How metagaming is changing casual game monetization
It’s hard to believe that the App Store is only a decade old. When the App Store first came to market in 2009, developers adopted monetization models from the desktop and console industries, charging a flat rate. Early mobile games like Crash Bandicoot Nitro Kart 3D and Rolando charged $9.99 but pricing changed rapidly. Thanks to the popularity of Angry Birds and its rock-bottom $0.99 price, consumer perception of what a mobile game should cost plummeted. This forced the entire mobile games industry to come up with new ways to monetize, giving rise to the free-to-play model.
Today, mobile game developers continue adapting to new monetization trends. One trend we’ve seen take off recently is the use of metagaming to drive engagement and thus, more revenue for developers. For the unfamiliar, metagaming is basically a game within a game. Think of a racing game that allows players to collect cars. While racing is the core game mechanic, the garage-building mechanic is a form of metagaming that gives players an additional goal.
While the use of metagaming in mobile games isn’t new, it has traditionally been found in mid and hardcore games. That’s quickly changing with more casual game developers adopting metagaming to increase engagement, which increases monetization via a mix of advertising and in-app purchases (IAP). Let’s dig into why metagaming works and how it’s changing casual game monetization.
Why metagaming is so powerful
In order to understand why casual games are adopting metagaming, it’s necessary to examine the genre where it’s most popular. Role-playing games (RPGs), which are considered hardcore because of their highly engaged players, use lots of metagame elements and as a result, bring in much higher revenue per user than casual games.
However, hardcore games like RPGs face their own problems with research showing that just 0.19% of mobile gamers were responsible for half of all revenue in IAP-based games. For a time, hunting for these high-value players (also known as “whales”) worked but the strategy was unsustainable and developers were tasked with finding other ways to increase revenue.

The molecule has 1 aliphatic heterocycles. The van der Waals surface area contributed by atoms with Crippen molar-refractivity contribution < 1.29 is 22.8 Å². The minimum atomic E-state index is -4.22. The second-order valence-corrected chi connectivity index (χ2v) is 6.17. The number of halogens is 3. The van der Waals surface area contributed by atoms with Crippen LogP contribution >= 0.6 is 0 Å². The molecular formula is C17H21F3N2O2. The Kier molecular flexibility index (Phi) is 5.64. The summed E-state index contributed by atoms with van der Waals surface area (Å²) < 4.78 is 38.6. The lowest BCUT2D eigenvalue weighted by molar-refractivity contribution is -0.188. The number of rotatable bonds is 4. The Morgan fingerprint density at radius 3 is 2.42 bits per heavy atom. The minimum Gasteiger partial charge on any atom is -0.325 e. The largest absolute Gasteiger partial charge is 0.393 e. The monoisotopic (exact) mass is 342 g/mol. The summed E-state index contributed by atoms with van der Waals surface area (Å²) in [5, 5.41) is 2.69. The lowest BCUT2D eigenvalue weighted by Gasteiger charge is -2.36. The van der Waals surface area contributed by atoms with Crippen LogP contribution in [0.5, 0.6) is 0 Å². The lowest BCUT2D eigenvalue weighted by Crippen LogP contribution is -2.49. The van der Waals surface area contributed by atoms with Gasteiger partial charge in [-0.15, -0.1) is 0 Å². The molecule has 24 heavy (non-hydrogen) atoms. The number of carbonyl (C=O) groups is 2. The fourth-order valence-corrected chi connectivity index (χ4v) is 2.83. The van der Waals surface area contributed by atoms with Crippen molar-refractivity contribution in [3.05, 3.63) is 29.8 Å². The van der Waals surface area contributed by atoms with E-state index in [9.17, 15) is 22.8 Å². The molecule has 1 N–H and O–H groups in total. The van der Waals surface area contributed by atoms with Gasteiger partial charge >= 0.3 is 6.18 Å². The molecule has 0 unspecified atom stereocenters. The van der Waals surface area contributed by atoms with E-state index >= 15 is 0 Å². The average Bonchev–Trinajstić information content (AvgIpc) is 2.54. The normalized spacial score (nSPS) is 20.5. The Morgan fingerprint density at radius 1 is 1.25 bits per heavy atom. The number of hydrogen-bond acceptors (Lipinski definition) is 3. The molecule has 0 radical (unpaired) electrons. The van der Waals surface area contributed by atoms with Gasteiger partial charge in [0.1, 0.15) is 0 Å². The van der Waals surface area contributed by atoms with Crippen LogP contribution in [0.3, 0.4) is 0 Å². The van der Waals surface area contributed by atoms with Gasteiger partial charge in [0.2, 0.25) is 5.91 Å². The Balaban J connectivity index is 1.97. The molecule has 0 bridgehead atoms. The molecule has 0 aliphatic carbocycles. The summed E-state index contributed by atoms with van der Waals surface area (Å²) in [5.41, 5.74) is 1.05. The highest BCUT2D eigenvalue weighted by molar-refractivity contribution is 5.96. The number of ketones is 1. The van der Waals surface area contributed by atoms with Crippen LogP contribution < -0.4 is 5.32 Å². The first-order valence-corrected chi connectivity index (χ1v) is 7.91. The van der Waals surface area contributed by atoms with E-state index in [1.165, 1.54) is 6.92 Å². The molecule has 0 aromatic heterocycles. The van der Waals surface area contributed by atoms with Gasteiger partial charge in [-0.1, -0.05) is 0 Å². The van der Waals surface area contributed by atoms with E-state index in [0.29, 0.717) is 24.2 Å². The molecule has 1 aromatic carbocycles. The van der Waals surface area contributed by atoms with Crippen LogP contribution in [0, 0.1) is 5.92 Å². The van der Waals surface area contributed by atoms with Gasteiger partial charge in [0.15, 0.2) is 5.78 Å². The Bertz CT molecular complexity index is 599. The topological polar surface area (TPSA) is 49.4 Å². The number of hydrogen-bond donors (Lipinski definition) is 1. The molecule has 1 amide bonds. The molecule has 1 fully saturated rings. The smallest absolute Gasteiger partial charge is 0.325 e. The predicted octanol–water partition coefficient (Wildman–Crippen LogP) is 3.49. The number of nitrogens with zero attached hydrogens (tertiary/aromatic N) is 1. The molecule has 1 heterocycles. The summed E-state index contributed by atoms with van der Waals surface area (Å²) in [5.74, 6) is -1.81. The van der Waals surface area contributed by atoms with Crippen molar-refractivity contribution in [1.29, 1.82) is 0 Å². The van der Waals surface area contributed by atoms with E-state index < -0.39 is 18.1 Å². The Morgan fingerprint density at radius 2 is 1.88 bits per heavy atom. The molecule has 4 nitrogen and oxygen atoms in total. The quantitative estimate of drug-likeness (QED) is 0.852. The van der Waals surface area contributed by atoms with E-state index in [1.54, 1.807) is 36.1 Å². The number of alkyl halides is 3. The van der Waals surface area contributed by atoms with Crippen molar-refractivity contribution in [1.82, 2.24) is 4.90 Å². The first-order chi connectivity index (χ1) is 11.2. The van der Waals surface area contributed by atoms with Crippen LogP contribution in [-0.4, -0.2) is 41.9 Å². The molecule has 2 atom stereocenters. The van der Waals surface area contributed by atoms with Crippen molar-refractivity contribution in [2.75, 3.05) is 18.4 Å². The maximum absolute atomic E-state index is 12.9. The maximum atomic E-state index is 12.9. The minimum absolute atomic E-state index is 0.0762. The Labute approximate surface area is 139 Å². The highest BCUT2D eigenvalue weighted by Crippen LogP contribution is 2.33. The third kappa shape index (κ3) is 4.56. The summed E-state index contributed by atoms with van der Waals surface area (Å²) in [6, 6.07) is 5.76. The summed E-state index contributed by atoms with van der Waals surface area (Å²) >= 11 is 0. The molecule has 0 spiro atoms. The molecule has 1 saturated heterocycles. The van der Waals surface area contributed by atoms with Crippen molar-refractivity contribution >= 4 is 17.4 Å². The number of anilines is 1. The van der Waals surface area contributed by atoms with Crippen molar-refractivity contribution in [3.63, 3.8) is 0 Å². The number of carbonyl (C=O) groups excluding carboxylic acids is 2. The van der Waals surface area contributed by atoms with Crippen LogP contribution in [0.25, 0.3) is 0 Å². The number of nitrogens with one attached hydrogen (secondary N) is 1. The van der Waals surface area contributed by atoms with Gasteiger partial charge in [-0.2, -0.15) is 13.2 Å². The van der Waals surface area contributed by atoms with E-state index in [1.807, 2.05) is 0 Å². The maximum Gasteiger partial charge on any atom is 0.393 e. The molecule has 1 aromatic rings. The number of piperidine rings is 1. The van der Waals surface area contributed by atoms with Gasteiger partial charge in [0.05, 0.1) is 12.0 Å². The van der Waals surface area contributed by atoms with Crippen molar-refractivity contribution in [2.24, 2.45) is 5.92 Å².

This gave rise to ad monetization which is scalable and sustainable. Today, it’s the standard across casual free-to-play mobile games and savvy developers have realized that the metagames that make hardcore titles so engaging can also work in the casual genre.
Metagaming = retention = more revenue
The strength of metagaming in casual games lies in its ability to retain players. Metagames provide players more content, additional goals, and the satisfaction of achieving multiple goals at the same time. For example, Lion Studios (a division of AppLovin) just launched Mr Bullet, a puzzle shooter, and it’s a good example of the effective use of metagaming. Shooting to solve puzzles is the core game, but the metagame of collecting different suits, using grenades instead of a pistol, and various mini-games keep players coming back for more.
Instead of giving players a singular (sometimes monotonous) task, metagaming adds subtle complexity that makes casual games more rewarding. When players are engaged with a game, developers have more opportunities to increase revenue by offering in-app purchases or ads. Rewarded video is particularly effective in helping drive more revenue when combined with metagames.
The mobile games industry is constantly maturing to the needs of developers and players, and metagaming is a great example of this. Metagaming is now a crucial part of casual games because of its ability to keep players engaged and therefore, helping developers increase revenue.
It’s impossible to predict what monetization trends will be next but it’s important to balance what players want and what makes sense from a business perspective. The best way of achieving this compromise is by offering players a sense of value and a reason to invest in your game over the thousands of others.